Coverage of how Internet service is deployed, used and regulated.
Because the presence of robust broadband and improved digital connectivity in tribal areas could play a significant role in revitalizing many tribal communities, the federal government continues to provide some financial assistance to tribal lands
A majority of the new Democrats in the House have made public statements supporting network neutrality, giving advocates hope that the new members of Congress will have the issue in mind moving forward.
Mayors and community leaders across the country are looking for solutions to connect residents to fast, affordable, and reliable internet access. Becoming Broadband Ready was developed to be a first-stop resource for these leaders, and features best practices and strategies from a diverse array of successful projects.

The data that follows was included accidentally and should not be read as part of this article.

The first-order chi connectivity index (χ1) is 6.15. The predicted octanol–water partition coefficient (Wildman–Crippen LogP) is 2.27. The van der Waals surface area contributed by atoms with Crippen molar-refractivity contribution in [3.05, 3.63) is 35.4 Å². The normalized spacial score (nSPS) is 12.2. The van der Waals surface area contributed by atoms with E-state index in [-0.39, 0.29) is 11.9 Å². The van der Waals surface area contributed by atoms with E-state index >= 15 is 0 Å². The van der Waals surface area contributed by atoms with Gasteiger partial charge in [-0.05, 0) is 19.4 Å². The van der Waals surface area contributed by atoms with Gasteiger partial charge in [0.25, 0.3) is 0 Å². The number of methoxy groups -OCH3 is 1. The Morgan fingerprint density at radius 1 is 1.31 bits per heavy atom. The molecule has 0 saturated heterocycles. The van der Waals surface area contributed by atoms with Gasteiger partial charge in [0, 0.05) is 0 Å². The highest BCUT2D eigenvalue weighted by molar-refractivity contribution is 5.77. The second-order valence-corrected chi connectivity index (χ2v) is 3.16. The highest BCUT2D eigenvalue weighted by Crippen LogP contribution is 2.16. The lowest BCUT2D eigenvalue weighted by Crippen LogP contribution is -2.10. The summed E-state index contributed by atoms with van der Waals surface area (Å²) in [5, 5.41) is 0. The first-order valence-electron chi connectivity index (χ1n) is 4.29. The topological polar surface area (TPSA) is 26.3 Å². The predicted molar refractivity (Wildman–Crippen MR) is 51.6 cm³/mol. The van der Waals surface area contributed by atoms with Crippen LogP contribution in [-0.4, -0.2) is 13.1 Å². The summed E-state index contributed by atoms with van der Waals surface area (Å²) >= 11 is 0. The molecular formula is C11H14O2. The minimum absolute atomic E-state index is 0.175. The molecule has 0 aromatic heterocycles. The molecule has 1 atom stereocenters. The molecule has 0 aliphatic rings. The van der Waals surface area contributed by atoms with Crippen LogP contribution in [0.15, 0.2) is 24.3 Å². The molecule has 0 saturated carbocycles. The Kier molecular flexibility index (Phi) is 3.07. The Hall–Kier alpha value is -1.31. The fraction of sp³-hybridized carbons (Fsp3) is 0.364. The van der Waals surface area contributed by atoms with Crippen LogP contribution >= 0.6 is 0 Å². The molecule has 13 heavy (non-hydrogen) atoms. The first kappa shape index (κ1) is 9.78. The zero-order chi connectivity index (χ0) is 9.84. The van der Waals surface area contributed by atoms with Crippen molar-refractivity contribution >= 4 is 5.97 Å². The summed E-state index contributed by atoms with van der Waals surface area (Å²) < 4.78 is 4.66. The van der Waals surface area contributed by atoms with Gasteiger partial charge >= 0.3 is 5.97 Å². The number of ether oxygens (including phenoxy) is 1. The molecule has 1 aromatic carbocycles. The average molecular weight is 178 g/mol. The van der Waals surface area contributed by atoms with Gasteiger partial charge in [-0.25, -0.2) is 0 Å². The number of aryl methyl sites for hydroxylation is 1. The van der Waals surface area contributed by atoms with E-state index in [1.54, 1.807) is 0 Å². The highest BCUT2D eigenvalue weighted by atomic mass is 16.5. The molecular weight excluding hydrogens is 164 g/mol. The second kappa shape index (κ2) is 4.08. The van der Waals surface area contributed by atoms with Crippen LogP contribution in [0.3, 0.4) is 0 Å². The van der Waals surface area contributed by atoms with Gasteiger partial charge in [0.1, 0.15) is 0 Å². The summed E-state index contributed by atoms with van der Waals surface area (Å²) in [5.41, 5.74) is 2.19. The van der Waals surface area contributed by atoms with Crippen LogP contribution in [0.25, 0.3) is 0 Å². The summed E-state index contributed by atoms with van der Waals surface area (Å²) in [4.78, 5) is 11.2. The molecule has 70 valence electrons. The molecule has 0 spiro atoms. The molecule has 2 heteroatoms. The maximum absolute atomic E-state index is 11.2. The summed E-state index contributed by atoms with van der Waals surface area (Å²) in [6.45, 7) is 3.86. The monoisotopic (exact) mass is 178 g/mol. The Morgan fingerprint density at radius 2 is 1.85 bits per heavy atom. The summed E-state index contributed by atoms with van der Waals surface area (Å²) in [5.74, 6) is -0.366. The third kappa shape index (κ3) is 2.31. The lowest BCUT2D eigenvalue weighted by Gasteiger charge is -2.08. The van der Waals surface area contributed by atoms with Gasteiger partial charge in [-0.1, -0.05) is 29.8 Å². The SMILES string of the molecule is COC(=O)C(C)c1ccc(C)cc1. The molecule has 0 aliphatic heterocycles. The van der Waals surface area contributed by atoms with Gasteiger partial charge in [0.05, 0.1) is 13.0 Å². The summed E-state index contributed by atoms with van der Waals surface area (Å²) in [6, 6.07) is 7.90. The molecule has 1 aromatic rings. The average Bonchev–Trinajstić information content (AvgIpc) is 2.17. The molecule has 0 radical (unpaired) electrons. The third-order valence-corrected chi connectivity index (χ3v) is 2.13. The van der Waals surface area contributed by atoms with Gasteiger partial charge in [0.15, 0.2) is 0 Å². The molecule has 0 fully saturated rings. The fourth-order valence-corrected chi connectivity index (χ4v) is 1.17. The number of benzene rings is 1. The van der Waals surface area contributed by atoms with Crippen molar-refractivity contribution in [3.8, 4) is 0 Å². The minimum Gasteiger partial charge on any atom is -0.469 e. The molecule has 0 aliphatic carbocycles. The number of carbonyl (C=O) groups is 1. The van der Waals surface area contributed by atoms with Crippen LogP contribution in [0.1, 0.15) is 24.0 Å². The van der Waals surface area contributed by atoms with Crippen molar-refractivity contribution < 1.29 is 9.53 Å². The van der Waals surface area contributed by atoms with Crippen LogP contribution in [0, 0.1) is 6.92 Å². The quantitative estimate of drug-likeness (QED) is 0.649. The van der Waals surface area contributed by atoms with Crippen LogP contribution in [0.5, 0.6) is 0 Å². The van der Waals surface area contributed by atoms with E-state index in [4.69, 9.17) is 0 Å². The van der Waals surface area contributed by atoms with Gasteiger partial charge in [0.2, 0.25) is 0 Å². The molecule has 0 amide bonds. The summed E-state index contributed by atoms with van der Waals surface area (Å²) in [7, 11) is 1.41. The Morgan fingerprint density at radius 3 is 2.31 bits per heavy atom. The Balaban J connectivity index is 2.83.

Upon reflection, it is easy to see that 2018 was a year of widening divides. Communications policy was no exception.
California, Washington and Indiana recently enacted legislation to help facilitate community broadband networks:
Underserved communities can provide broadband for themselves through nonprofit, cooperative entities.
Regional efforts to develop broadband infrastructure are becoming more common.
With the recent release of the American Community Survey’s five-year (2013–2017) rolling average data for small areas, new figures show that broadband access rates differ significantly among American Indian reservations but are, on average, low re
Rep. Mike Doyle (D-PA) offered up an early look at how Democrats in the House may approach net neutrality legislation in the new Congress.
The Connect America Fund (CAF) Accountability Act of 2019 would requires covered telecommunications carriers (CTCs) to include certain additional information in their speed and latency reports to the Federal Communications Commission.